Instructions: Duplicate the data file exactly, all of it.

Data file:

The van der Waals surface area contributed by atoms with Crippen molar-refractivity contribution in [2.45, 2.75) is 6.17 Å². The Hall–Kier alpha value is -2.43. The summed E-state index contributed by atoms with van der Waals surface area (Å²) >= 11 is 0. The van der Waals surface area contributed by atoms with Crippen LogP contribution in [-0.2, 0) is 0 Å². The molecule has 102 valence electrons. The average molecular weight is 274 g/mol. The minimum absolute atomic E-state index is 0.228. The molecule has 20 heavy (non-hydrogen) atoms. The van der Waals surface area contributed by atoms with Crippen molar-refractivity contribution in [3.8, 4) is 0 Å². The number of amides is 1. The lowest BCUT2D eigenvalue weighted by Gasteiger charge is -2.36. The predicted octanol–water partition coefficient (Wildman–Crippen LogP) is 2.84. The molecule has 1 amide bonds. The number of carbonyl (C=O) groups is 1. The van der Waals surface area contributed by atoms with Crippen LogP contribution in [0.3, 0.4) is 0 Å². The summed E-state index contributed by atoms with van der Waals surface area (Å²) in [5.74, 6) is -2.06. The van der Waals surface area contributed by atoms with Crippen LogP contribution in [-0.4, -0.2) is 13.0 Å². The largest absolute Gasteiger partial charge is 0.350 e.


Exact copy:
The van der Waals surface area contributed by atoms with Crippen molar-refractivity contribution in [2.45, 2.75) is 6.17 Å². The Hall–Kier alpha value is -2.43. The summed E-state index contributed by atoms with van der Waals surface area (Å²) >= 11 is 0. The van der Waals surface area contributed by atoms with Crippen LogP contribution in [-0.2, 0) is 0 Å². The molecule has 102 valence electrons. The average molecular weight is 274 g/mol. The minimum absolute atomic E-state index is 0.228. The molecule has 20 heavy (non-hydrogen) atoms. The van der Waals surface area contributed by atoms with Crippen molar-refractivity contribution in [3.8, 4) is 0 Å². The number of amides is 1. The lowest BCUT2D eigenvalue weighted by Gasteiger charge is -2.36. The predicted octanol–water partition coefficient (Wildman–Crippen LogP) is 2.84. The molecule has 1 amide bonds. The number of carbonyl (C=O) groups is 1. The van der Waals surface area contributed by atoms with Crippen LogP contribution in [0.3, 0.4) is 0 Å². The summed E-state index contributed by atoms with van der Waals surface area (Å²) in [5.74, 6) is -2.06. The van der Waals surface area contributed by atoms with Crippen LogP contribution in [-0.4, -0.2) is 13.0 Å². The largest absolute Gasteiger partial charge is 0.350 e.